Expected Results:

Personal exposures were most heavily influenced by the home microenvironment and were higher in the presence of fossil fuel combustion, environmental tobacco smoke, solvent use, use of selected consumer products, and commuting. After the home microenvironment, the workplace and commuting were the largest contributors to personal exposure. The reported concentrations of selected air toxics and levels of personal exposure were somewhat lower than those observed in other studies.

Investigators used an innovative approach to modeling to predict personal exposures on the basis of microenvironmental concentration data and time–activity diaries, with the idea that models could inform the design of future health studies.The most predictive statistical models did only a fair-to-moderate job of predicting personal exposures, however. Statistical models based on microenvironmental factors and lifestyle were able to explain a fair amount of the variance in personal exposures for selected VOCs but were less predictive of PAH exposures. While part of the inability to effectively model exposures may be due to the lack of measured characteristics of home ventilation, particularly air exchange rates in the home, this study underscores the challenges of accurately predicting personal exposures. Personal exposure monitoring requires extensive time and equipment, but the science is not yet at a point at which exposures to VOCs and PAHs can be reliably predicted from time–activity patterns and microenvironmental concentrations alone.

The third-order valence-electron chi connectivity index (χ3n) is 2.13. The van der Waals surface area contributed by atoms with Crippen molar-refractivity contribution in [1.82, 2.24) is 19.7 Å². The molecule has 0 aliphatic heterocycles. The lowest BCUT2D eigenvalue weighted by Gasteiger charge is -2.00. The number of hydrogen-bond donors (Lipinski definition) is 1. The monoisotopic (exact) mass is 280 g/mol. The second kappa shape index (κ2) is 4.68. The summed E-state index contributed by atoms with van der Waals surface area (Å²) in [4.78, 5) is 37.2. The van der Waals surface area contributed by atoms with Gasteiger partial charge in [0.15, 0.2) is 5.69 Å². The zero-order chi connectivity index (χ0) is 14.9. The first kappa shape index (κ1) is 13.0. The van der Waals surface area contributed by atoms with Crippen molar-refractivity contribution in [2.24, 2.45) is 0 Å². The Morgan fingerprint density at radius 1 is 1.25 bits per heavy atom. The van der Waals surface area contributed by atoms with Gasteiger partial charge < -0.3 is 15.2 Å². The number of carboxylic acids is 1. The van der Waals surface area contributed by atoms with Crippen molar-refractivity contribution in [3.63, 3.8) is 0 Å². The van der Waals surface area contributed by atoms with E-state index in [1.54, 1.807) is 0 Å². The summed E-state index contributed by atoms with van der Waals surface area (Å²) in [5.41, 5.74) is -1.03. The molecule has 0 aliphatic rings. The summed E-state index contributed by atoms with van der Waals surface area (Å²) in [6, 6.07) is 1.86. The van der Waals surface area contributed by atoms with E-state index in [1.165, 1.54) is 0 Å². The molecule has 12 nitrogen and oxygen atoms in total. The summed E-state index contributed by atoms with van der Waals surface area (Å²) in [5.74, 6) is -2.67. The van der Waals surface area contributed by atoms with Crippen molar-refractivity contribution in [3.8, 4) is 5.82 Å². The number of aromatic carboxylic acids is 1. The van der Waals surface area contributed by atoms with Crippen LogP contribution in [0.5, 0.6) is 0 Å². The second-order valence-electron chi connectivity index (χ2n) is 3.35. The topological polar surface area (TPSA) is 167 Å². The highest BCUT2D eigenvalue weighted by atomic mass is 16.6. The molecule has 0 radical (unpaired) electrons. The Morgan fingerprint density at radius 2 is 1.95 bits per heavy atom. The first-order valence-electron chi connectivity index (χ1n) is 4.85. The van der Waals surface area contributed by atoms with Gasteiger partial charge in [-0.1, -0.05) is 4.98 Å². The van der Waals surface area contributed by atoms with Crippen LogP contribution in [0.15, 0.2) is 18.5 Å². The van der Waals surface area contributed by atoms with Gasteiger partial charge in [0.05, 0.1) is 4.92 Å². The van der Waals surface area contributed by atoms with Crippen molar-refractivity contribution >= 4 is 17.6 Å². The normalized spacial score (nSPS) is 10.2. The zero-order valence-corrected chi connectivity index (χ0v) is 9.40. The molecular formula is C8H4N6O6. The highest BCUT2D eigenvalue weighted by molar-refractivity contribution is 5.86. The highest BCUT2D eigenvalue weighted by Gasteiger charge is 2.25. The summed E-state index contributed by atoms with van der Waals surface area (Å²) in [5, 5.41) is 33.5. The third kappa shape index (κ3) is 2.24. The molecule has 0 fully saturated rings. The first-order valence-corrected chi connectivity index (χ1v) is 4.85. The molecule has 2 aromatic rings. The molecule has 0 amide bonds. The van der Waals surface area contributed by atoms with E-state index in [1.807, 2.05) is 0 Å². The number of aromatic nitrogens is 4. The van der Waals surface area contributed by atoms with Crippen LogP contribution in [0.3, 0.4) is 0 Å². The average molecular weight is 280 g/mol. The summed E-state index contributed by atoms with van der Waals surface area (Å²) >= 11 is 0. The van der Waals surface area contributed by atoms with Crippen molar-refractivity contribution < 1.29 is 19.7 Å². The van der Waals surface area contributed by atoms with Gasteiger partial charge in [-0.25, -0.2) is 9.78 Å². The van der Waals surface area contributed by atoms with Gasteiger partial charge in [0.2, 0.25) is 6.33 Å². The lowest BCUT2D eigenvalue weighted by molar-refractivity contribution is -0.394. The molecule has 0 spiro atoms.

Supplemental Keywords:

Health Effects, Air Toxics, VOCs, PAHs,  urban air toxics, indoor air, epidemiology, mobile-source air toxics, carcinogens, exposure models, tobacco smoke

Relevant Websites: Exit

Progress and Final Reports:

  • 2005
  • 2006
  • 2007
  • 2008
  • Final

  • Main Center Abstract and Reports:

    R832347    Health Effects Institute (2005 — 2010)

    Subprojects under this Center: (EPA does not fund or establish subprojects; EPA awards and manages the overall grant for this center).
    R832347C135 Mechanisms of Particulate Matter Toxicity in Neonatal and Young Adult Rat Lungs
    R832347C136 Uptake and Inflammatory Effects of Nanoparticles in a Human Vascular Endothelial Cell Line
    R832347C138 Health Effects of Real-World Exposure to Diesel Exhaust in Persons with Asthma
    R832347C140 Extended Follow-Up and Spatial Analysis of the American Cancer Society Study Linking Particulate Air Pollution and Mortality
    R832347C141 Air Pollution Effects on Ventricular Repolarization
    R832347C143 Measurement and Modeling of Exposure to Selected Air Toxics for Health Effects Studies and Verification by Biomarkers
    R832347C144 Genotoxicity of 1,3-Butadiene and Its Epoxy Intermediates
    R832347C145 Effects of Concentrated Ambient Particles and Diesel Emissions on Rat Airways
    R832347C147 Atmospheric Transformation of Diesel Emissions